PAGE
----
By KHRISNA VIRGIL
Deputy Chief Reporter
PARLIAMENTARY Commissioner Sherlyn Hall’s ability to run a successful May 10 general election is a “matter under review,” according to Prime Minister Perry Christie as he told reporters he was “disappointed” over the process at the Kendal G L Isaacs Gymnasium where thousands turned out to cast ballots for yesterday’s disorganised advanced poll.
While Mr Christie would not reveal whether the government intended to remove Mr Hall from overseeing the next election - considering yesterday’s botched poll and the equality referendum that also experienced issues last June - the prime minister said: “We are going to make the right decision for the country.”
He intimated apparent surprise that the process had not gone as smoothly as officials expected, saying every effort was made to prepare and be able to deal with issues of this magnitude.
He blamed “administrative challenges” and a decision by “someone senior” that early voters from all 39 constituencies could all be accommodated in one facility - instead of two as originally planned - revealing that these issues led him to call in the assistance of “senior officials” with experience in elections to assist Mr Hall.
Asked to respond to critics who had accused the government of attempting to “steal” the election by frustrating the process, Mr Christie said to suggest this was “lunacy.” He said he did not understand this assertion because “everyone got a chance to vote.”
However some people claimed they were turned away from the advanced poll, either because their name was not on the register or because they were told they did not have the right documents, among other issues.
Moments before speaking with reporters in the foyer of the gymnasium, Mr Christie voted in the advanced poll, in a process he suggested was smooth and the same as all the other elections in which he had voted.
Scores of Progressive Liberal Party and Free National Movement supporters along with those from the Democratic National Alliance got into a shouting battle as some welcomed him.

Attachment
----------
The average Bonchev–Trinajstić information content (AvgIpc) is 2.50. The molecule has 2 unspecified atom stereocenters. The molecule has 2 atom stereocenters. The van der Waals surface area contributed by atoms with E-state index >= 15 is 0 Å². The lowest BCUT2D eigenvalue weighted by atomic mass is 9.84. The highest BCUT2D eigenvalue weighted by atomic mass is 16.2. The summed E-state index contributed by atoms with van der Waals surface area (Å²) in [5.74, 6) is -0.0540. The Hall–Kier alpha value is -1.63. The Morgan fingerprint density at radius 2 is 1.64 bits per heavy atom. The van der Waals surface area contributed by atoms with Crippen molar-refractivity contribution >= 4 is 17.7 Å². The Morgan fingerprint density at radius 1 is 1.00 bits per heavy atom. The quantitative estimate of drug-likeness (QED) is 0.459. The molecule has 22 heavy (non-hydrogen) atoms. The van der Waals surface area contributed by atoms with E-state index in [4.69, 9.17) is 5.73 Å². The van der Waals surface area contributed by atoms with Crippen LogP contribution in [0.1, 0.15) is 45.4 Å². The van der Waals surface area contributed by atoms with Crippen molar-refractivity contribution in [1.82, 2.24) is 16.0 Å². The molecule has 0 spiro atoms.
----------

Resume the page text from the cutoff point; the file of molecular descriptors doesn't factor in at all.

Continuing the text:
While PLPs chanted, “they ain’t got no leader” and “Perry, Perry, Perry,” FNMs and DNAs shouted: “No more tiefing! No more tiefing” and “Perry got to go, Perry got to go!”
“It is a matter that is under review,” Mr Christie said yesterday. “I actually had people down there with Mr Hall who’ve had the experience of elections before, by senior officials, with the view to assist him as best they could. Whatever is in fact the position as a result of the reports that I received during the course of this evening, if we have to act upon them, we will act upon them.
“The point is we are going to make the right decision for the country and that is an important process. It would be totally inappropriate for me to draw a conclusion before I have a full report on what took place and I don’t want to do that prior to the polls closing.
“Yes, you are always disappointed in a modern democracy when things don’t run smoothly, when every effort was made to prepare and to anticipate and to be able to deal with issues of this kind. So I am told that someone senior made the decision that this could be accommodated in this place and surprisingly for me I have to wait to find out if in fact that is true and that involves Mr Hall.”
Questioned on the accusation that the PLP was attempting to hijack the election, Mr Christie said: “How could we steal it by this? Everyone got a chance to vote. I think the only issue here is that it took time for the people to vote, but no one has questioned authenticity of the vote or the process of the vote. It is lunacy to do so, but, of course, you know lunacy does exist in this campaign and in terms of what people say.
“But the fact that there has been administrative challenges, meaning the time it took people to vote is in itself to do with how effective the administration is. When it comes to the integrity of the process, we will find out in that regard.
“The point in the matter is that I think that the parliamentary commissioner had the facility to deal with this. I think the decision was made that this could happen all here in this one building. I think that is the issue that it could have been more effective if we had another building,” Mr Christie also said.
“These are administrative decisions that we made and so for us looking at that and it is administrative it is an imposition on people as in the time it took for people to vote the condition under which they had to withstand in the process of being on the line.
“In a modern democracy that should be avoided. I voted just now and I went through the same way I voted in all of the elections that I have voted in. I don’t know the people who are processing me. They looked at my card, they told me it was authentic, I went in there, they told me how to vote, they put this on my hand and they told me when I was finished to show me the back of the ballot and so that’s what I did. That’s what everyone did.”
Mr Christie’s remarks followed a jumbled advanced poll, which saw voters stand in lines for several hours in the scorching heat outside, as the scene inside the building was no better, at times devolving into flaring tempers and jostling inside for priority in line as police officers struggled to control the scene.